] validated a 3D application of the MOHID Water model for southern Portugal by comparing in situ measurements and HF Radar with predictions for all the five variables above. Although the TagusROFI domain has been applied in several research studies and as a tool for its management, this study will provide a higher insight concerning the validation of the results.
The present study aims to validate a 3D baroclinic application of MOHID Water model for the TagusROFI domain by using the above variables from a spatial-temporal perspective. With this purpose, model results will be compared with in situ measurements from several types of sensors (tidal gauges, CTD, and ADCP) and satellite L4 products (OSTIA, ODYSSEA, and MUR). The present work uses CTD, ADCP and satellite data to validate the TagusROFI domain for the first time. The main results are discussed, and conclusions are drawn concerning the model implementation in representing the coastal physical processes, its robustness to run in operational mode, including its forecast capability and consequently its ability to be a useful and powerful tool for coastal environmental management.
Regions of freshwater influence (ROFIs) are interface areas between terrestrial freshwaters sources and the ocean, where physical processes characteristic of both estuaries and of coastal areas often occur and overlap, making these areas very complex systems. The spatiotemporal scales of these systems are so large and complex that the collection of in situ and/or spatial data alone cannot explain the processes that characterize them. This can be overcome using numerical models that despite being an approximation of the reality, provide a continuous representation in time and space of the system variables. More than giving a better understanding of the interactions between the various components of the system, these models are essential for the monitoring and management of the costal systems and associated resources. Nevertheless, the robustness of model-derived products to address specific scientific and management issues depends on its accuracy. Models assume properties for which no measurements are available and have known inherent uncertainties (e.g., model simplifications, mesh generation, roughness definition, etc.) [88
]. Therefore, to minimize these uncertainties models are systematically calibrated by comparing modelling results with monitoring data. Apart from calibration, models should also be validated so as to determine the uncertainty associated with their solutions.
In the present work, the 3D-MOHID Water model was validated for the TagusROFI domain by comparing modelling results with in situ data (water level, surface seawater temperature (SST), salinity, and current direction and velocity) and SST remote sensing gridded L4 products (OSTIA, ODYSSEA, and MUR). These variables were chosen in the validation process because they are the most important hydrodynamics indicators with matching measured data. Indeed, the divergence of the horizontal flux (measurable through the propagation of the tide), in situ measurements of the velocity in water column, and the transport of conservative tracers (e.g., salinity) or of tracers with temporal variability lower than the tide (e.g., seawater temperature), are paramount parameters used to validate hydrodynamics. Seawater temperature and salinity are responsible for water density variability, which plays a central role in flow conditions in ROFI areas. Flow, however, can only be directly characterised with velocity fields and these can only be described through hydrodynamic models.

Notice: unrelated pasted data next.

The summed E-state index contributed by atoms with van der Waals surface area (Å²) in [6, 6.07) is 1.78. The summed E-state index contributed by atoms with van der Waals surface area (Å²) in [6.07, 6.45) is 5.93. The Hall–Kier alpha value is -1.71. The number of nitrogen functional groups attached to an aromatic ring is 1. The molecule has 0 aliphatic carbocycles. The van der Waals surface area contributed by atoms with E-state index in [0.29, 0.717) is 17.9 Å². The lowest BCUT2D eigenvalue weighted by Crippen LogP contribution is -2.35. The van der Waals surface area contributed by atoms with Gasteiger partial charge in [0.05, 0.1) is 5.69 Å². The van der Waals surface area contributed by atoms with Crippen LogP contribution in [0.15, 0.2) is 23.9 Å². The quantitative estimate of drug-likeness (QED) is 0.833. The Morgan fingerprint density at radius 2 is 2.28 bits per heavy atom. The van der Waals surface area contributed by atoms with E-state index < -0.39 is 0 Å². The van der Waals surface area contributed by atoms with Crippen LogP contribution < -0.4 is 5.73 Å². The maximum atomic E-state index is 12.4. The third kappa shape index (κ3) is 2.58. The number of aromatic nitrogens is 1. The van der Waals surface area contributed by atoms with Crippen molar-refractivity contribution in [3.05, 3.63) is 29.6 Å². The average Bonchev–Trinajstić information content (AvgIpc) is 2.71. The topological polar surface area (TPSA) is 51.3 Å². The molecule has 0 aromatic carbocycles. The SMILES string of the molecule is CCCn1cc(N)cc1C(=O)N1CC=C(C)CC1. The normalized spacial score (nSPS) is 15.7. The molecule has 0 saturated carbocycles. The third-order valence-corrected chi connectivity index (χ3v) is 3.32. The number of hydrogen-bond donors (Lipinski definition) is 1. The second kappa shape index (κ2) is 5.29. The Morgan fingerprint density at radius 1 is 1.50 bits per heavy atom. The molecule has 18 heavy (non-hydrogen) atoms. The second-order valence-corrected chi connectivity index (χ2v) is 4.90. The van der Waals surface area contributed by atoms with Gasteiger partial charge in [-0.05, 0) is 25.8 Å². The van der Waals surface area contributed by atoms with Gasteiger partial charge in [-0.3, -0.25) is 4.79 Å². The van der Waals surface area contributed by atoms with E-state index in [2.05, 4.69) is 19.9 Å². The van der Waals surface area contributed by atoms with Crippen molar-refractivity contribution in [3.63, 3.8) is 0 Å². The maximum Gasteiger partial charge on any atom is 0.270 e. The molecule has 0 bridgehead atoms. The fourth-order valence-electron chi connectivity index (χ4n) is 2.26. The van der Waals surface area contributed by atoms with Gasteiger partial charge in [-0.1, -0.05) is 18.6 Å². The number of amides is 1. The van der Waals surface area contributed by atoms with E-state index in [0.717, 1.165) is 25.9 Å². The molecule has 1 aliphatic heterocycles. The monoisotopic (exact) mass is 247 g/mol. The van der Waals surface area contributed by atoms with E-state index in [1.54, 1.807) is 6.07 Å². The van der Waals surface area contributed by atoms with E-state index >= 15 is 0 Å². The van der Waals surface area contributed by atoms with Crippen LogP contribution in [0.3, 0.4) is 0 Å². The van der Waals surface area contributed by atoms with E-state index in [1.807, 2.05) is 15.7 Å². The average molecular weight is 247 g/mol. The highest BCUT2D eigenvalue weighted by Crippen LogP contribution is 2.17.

The statistical analyses used in validation include the calculation of the Pearson’s coefficient of correlation, BIAS
index and RMES
. Validation against two tidal gauges located at Cascais (coastal area) and at Lisbon (estuarine area) showed that the model is able to simulate observed water levels with accuracy, reproducing the amplitude and tidal phase, as well as its distortion during the propagation of the tidal wave within the estuary. Since the modelling results are accurate, it can be assumed that the model reproduces satisfactorily the horizontal flux divergence. A very good agreement between predictions of SST and salinity, and data from a CTD was also observed. The validation of current direction and velocity results using ADCP data indicated a high model accuracy for these variables. Finally, comparisons between model and satellite L4 products for SST showed that the model produces realistic SSTs and upwelling events. Although the use of more in-situ data would be desirable to increase spatial coverage, in the present paper it was used the most accurate data available. Notwithstanding, overall results showed that the 3D-MOHID Water setup and parametrisations were well implemented for the TagusROFI domain leading to highly accurate simulations. These results are even more important when a 3D model is used in simulations due to its complexity once it considers both horizontal and vertical discretization permitting a better representation of the heat and salinity fluxes in the water column. The validation of the 3D-MOHID Water is important because hydrodynamics is the basis for the transport of any biogeochemical variable through advection and/or diffusion processes, from the eulerian and langrangian point of view, and also indicates that it is robust enough to run in operational mode, including its forecast ability. Therefore, the 3D-MOHID can be considered an important management tool. Future research should be directed to the validation of the model’s biogeochemical component, and to the study of the biogeochemical processes in the TagusROFI domain. Moreover, it would be interesting to couple process-based-models (such as MOHID) with data-driven models [89
] that employs machine learning techniques. This approach consists in feeding data-driven models with data from process-based-models that were already validated. Although this hybrid approach is still in its infancy in what concerns hydrodynamics due to the complexity and variability of the inherent processes, it could be a useful approach in the coming future. The results of the present work constitute an important step towards the implementation of this innovative approach.